University Worth Fighting For with Cathy N. Davidson

University Worth Fighting For with Cathy N. Davidson
Monday, November 9, 2015 - 2:30pm to 4:00pm

Monday, November 9, 2:30 - 4:00 pm
PhD Lab in Digital Knowledge, Franklin Humanities Institute
Room C104, Bay 4, Smith Warehouse, 114 S. Buchanan Blvd, Durham, NC

Please RSVP: 

Distinguished Visiting Professor Cathy N. Davidson, cofounder of the John Hope Franklin Humanities Institute, will be returning to Duke to discuss “The University Worth Fighting For,” a year-long series of live-streamed workshops and student-led discussion groups designed to connect open, peer, and activist pedagogical practices to larger ecologies of institutional change and social justice. Who is calling for change in higher education?  Why?  Conversely, what principles motivate those who decry innovation? How can higher education’s  stakeholders—faculty, students, administrators, alumni, interested others—work towards a better version of higher education, one that deserves support as a public good.

The full schedule for this series can be found at  While many of the livestreamed workshops originate at the Graduate Center, City University of New York, Davidson is bringing this international collaborative project back to Duke through HASTAC (Humanities, Arts, Science, and Technology Alliance and Collaboratory,, an open, voluntary, nonprofit network dedicated to “Changing the Way We Teach and Learn.” With a network of over 13,000 members, HASTAC is the world’s first and oldest academic social network.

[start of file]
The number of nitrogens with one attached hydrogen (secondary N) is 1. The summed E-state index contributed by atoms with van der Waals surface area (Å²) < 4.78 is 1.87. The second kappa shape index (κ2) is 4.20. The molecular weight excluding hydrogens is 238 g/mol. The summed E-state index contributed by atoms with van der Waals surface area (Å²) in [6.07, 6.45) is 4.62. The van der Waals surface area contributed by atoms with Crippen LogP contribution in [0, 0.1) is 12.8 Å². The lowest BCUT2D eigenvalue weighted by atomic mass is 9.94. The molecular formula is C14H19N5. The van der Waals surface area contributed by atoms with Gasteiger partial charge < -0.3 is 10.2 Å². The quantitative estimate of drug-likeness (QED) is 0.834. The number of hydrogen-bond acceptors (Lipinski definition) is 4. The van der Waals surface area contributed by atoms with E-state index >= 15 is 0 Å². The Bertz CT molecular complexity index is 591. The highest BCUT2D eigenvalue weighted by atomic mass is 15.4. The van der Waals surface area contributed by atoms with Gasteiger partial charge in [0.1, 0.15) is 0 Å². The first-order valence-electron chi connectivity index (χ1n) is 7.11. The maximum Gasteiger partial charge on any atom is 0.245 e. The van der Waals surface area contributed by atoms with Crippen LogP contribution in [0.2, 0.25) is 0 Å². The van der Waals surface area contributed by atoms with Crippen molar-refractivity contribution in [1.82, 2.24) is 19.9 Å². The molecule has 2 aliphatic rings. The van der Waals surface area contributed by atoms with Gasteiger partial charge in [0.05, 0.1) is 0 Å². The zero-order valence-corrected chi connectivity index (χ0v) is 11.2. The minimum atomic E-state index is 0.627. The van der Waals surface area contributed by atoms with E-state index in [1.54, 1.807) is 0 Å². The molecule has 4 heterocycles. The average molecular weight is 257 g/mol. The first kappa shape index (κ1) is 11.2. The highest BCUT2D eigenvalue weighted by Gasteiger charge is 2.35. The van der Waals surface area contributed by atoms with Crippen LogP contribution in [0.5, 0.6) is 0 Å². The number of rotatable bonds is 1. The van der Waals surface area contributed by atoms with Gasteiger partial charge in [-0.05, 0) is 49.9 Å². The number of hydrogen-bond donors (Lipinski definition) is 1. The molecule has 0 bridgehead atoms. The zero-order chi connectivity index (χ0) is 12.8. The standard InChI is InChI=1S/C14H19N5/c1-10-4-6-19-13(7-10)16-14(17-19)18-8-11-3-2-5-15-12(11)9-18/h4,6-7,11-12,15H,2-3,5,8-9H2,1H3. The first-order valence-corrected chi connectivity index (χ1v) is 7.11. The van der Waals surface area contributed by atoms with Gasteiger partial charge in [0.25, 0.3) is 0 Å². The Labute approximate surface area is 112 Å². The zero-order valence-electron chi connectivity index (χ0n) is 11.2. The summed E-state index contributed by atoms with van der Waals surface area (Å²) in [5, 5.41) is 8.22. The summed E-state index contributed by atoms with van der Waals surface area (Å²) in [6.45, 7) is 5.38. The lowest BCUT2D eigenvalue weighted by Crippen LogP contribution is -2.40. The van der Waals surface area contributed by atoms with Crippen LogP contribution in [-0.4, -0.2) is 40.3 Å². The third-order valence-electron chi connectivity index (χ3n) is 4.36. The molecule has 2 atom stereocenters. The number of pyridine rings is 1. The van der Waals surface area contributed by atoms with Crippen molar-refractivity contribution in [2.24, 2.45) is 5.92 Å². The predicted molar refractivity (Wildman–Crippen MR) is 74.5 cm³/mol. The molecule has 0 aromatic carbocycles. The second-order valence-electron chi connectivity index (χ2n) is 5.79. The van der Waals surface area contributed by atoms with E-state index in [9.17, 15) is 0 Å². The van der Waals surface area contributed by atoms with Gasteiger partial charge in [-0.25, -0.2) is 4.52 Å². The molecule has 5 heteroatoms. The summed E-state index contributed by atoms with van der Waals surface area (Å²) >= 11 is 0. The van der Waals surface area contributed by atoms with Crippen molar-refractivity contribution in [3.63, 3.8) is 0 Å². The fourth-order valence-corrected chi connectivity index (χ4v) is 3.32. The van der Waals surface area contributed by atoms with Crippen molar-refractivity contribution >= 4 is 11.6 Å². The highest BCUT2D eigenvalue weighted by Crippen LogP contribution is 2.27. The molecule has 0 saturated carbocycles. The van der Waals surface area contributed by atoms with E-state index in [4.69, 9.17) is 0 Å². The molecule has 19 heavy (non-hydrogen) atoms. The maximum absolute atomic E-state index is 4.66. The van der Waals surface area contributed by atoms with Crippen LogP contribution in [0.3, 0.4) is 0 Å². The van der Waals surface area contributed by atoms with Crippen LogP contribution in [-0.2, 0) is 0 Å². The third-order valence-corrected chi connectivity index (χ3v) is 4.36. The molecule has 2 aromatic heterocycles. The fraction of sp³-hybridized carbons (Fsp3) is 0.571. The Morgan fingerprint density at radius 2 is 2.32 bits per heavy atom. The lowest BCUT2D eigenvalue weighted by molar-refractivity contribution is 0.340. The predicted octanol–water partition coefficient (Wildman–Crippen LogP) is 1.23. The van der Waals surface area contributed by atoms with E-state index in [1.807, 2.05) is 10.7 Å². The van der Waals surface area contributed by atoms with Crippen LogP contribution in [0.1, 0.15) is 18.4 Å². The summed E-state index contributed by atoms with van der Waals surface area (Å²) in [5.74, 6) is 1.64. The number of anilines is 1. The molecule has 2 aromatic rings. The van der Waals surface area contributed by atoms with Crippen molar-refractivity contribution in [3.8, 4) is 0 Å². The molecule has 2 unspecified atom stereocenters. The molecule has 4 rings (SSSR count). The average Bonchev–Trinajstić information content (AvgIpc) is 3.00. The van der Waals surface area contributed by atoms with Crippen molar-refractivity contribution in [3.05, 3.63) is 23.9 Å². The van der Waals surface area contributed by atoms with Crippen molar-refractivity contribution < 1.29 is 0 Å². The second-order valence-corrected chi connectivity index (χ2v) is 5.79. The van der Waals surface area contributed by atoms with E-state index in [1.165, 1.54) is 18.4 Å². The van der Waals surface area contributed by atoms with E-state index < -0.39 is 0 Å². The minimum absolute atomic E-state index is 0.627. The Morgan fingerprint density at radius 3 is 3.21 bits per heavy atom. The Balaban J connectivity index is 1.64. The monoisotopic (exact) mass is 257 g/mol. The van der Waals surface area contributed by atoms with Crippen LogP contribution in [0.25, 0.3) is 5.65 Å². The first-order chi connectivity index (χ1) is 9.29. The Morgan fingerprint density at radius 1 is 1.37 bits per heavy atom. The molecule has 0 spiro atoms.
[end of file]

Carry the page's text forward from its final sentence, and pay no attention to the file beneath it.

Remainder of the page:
Cathy Davidson is Distinguished Professor and Director of the Futures Initiative at the Graduate Center, CUNY, and Ruth F. DeVarney Professor Emerita and Distinguished Visiting Professor at Duke University.  At Duke, she also held the John Hope Franklin Humanities Institute Professorship in Interdisciplinary Studies and served as Duke’s (and the nation’s) first Vice Provost of Interdisciplinary Studies from 1998-2006.  She worked with administrators, faculty, and students to design some seventy new cross-campus programs and technologies, including the Franklin Center and the Franklin Humanities Institute. 

She has published more than twenty books on the history of technology and culture, cognition, literary studies, and other subjects. She is Past President of the American Studies Association, cofounder of HASTAC, was appointed by President Obama to the National Council on the Humanities, and is the first educator on the Mozilla Board of Directors. She is the 2015 recipient of the Boyer Award presented by New American Colleges & University (Association of American Colleges and Universities) for “significant contributions to American higher education”.

Presented by HASTAC and the PhD Lab in Digital Knowledge at the John Hope Franklin Humanities Institute, Duke University. 


No comments